Review: To Kill a Mockingbird

To Kill a Mockingbird by Harper Lee

 

This review, surprisingly, was started before I had finished the novel. To Kill a Mockingbird is one of those all-American classics, which is loved by all. As such, it comes as quite a shock (and a bit of shaming) that I can admit that this is my first read of the novel. I also haven’t seen the movie, as I wanted to read the novel first (even though reviews for both say they are equally stunning).  I truly do not know how I made it so long without reading it. I can say though, that I am glad that I waited this long; classics didn’t fare very well with me in my younger years, and I fear that this novel would have been disliked for some strange reason. Reading it now, when my reading tastes have matured, I can say that this first read is definitely more appreciated now than it would have been years ago.

With a sequel coming out in July of this year titled Go Set a Watchman, I just had to catch up with the rest of the planet and read To Kill a Mockingbird. I didn’t want to leave it last minute as it is going to be a sought after book club read for sure!

That all being said, I apparently didn’t know what To Kill a Mockingbird was about. I was thinking that there was a murder in a small town that rocked the very core of the nation! There was no murder, and To Kill a Mockingbird isn’t truly about the crime that takes place in the novel; it is about the way people react to it and treat each other in a small town where prejudices run wild. A similar novel in nature is A Time to Kill by John Grisham. Both deal with the people in the story and the crime is more of a backdrop for a discussion on racial discrimination, humanity and its flaws. It is completely relatable in today’s society, and even better is that it was written 50+ years ago.

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The story is told through the eyes of Scout, a young girl that is older (maturity-wise) than most characters in the novel. This is due, in part, because of her father: Atticus Finch, the world’s greatest fictional father figure. Initially I found this to be quite a shock, mostly in part because Atticus isn’t present a lot throughout the novel until closer to the end (for the trial). He is mostly seen coming and going; justifying his parenting tactics to neighbours and family members alike, or sitting in his favourite reading chair with a good book or newspaper. I think the reason that Atticus is such a great character is due to the fact that while he is not present in the children’s lives a lot, he is still the most caring and philosophical character in the novel; he is the everyman (hard working with a young family to provide for), and he packs quite a punch when trying to teach his children the ways of the world. These are done through his many memorable quotes throughout the novel. A few of my favourites are:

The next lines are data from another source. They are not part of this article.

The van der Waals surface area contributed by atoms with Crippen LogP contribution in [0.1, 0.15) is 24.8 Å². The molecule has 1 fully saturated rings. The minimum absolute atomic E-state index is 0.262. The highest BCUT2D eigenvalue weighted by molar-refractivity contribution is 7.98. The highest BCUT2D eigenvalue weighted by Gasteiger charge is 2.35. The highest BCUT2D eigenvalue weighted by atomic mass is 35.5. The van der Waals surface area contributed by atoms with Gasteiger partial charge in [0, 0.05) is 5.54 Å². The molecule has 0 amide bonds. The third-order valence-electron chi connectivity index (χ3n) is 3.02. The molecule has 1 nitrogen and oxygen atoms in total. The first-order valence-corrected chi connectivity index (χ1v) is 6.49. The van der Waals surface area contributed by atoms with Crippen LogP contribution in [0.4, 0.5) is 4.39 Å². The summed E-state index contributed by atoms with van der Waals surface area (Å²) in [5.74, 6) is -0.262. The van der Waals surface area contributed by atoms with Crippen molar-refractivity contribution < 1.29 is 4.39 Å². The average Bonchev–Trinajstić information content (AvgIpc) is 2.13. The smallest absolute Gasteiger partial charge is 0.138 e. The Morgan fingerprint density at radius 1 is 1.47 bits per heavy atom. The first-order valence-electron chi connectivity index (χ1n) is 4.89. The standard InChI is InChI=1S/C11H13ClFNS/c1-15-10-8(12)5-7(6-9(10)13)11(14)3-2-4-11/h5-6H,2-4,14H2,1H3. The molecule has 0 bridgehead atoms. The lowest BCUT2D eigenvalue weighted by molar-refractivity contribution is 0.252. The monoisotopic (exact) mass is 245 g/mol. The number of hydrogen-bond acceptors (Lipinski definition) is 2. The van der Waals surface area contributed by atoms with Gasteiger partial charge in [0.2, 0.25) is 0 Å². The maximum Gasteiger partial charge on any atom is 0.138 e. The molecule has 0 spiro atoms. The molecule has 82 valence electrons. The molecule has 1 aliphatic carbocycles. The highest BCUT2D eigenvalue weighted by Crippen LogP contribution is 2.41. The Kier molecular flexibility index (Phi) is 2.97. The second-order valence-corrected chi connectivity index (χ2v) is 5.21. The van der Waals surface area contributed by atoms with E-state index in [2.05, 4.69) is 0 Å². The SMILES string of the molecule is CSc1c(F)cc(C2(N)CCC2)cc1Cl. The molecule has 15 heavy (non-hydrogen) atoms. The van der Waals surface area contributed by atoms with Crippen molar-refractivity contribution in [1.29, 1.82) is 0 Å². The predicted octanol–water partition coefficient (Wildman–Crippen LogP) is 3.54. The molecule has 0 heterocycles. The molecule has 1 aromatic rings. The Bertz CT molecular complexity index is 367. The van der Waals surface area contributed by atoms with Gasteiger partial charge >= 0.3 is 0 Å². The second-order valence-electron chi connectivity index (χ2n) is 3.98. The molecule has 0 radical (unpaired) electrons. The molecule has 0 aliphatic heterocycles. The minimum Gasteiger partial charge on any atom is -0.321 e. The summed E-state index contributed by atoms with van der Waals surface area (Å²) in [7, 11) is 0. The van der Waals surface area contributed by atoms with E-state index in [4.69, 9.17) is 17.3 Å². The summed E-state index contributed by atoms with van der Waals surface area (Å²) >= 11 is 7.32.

“You never really understand a person until you consider things from his point of view … Until you climb into his skin and walk around in it.” – To Kill a Mockingbird Harper Lee

“The one thing that doesn’t abide by majority rule is a person’s conscience.” – To Kill a Mockingbird, Harper Lee

Atticus is simply good to the core, in a world and town that doesn’t quite abide by his morality. It goes against the grain of society, as well as what people think Finches should be like. There are standards to uphold, and in passionately defending Tom Robinson, he is not upholding said standards. He is breaking the mould, both in his convictions and his actions. Because even though Atticus was chosen to defend Robinson by the courts, he is doing so because he wants to.

To Kill a Mockingbird is also a true and passionate examination on the changes from childhood to adulthood. It was so accurate and yet heartbreaking when Jem finally comes to the realization as to why Boo Radley has never been seen leaving his home. It was heartbreaking to watch the disintegration of the idealized view of their local county and neighbours. We would all like to keep our rose-coloured glasses on that we wear as children, but soon adulthood encroaches and those glasses are slowly removed. To see Jem and Scout’s innocence slowly breakdown is something entirely relatable and powerful in To Kill a Mockingbird. It is something that is going to hit home with every reader.

I really cannot believe that it took me this long to read Harper Lee’s To Kill a Mockingbird, but I can say that it was definitely worth the wait. This is a classic that all should read. We all have a little bit of Scout and Jem in us, and I hope that a lot of us are lucky enough to have some Atticus.

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